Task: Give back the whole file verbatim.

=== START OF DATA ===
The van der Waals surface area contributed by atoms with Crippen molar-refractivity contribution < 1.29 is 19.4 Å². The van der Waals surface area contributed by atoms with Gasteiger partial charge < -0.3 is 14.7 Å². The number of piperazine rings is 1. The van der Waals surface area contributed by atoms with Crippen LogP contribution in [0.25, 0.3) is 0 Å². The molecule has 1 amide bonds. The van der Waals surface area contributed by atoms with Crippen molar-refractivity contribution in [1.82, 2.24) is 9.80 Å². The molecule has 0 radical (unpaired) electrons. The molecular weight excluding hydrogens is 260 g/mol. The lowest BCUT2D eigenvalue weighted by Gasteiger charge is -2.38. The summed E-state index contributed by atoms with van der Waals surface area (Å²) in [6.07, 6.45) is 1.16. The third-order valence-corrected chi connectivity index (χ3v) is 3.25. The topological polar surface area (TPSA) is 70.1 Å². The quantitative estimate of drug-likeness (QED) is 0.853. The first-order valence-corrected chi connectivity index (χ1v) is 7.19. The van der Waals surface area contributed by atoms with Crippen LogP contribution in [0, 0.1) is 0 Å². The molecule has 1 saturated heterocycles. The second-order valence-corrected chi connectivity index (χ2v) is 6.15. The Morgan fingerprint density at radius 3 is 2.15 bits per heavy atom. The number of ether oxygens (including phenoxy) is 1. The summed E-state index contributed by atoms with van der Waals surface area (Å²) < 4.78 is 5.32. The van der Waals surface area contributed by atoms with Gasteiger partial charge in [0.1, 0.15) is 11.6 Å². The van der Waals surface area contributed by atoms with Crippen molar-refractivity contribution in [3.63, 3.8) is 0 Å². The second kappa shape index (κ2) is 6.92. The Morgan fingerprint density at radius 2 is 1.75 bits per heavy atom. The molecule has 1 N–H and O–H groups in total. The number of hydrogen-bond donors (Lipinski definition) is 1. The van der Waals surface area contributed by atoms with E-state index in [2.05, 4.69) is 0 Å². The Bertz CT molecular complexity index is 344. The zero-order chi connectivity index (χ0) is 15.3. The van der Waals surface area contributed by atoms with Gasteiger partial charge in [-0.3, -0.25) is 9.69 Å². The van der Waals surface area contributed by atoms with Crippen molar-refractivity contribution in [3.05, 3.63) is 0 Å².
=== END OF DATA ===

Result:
The van der Waals surface area contributed by atoms with Crippen molar-refractivity contribution < 1.29 is 19.4 Å². The van der Waals surface area contributed by atoms with Gasteiger partial charge < -0.3 is 14.7 Å². The number of piperazine rings is 1. The van der Waals surface area contributed by atoms with Crippen LogP contribution in [0.25, 0.3) is 0 Å². The molecule has 1 amide bonds. The van der Waals surface area contributed by atoms with Crippen molar-refractivity contribution in [1.82, 2.24) is 9.80 Å². The molecule has 0 radical (unpaired) electrons. The molecular weight excluding hydrogens is 260 g/mol. The lowest BCUT2D eigenvalue weighted by Gasteiger charge is -2.38. The summed E-state index contributed by atoms with van der Waals surface area (Å²) in [6.07, 6.45) is 1.16. The third-order valence-corrected chi connectivity index (χ3v) is 3.25. The topological polar surface area (TPSA) is 70.1 Å². The quantitative estimate of drug-likeness (QED) is 0.853. The first-order valence-corrected chi connectivity index (χ1v) is 7.19. The van der Waals surface area contributed by atoms with Crippen LogP contribution in [0, 0.1) is 0 Å². The molecule has 1 saturated heterocycles. The second-order valence-corrected chi connectivity index (χ2v) is 6.15. The Morgan fingerprint density at radius 3 is 2.15 bits per heavy atom. The number of ether oxygens (including phenoxy) is 1. The summed E-state index contributed by atoms with van der Waals surface area (Å²) < 4.78 is 5.32. The van der Waals surface area contributed by atoms with Gasteiger partial charge in [0.1, 0.15) is 11.6 Å². The van der Waals surface area contributed by atoms with Crippen molar-refractivity contribution in [3.63, 3.8) is 0 Å². The second kappa shape index (κ2) is 6.92. The Morgan fingerprint density at radius 2 is 1.75 bits per heavy atom. The molecule has 1 N–H and O–H groups in total. The number of hydrogen-bond donors (Lipinski definition) is 1. The van der Waals surface area contributed by atoms with E-state index in [2.05, 4.69) is 0 Å². The Bertz CT molecular complexity index is 344. The zero-order chi connectivity index (χ0) is 15.3. The van der Waals surface area contributed by atoms with Gasteiger partial charge in [-0.3, -0.25) is 9.69 Å². The van der Waals surface area contributed by atoms with Crippen molar-refractivity contribution in [3.05, 3.63) is 0 Å².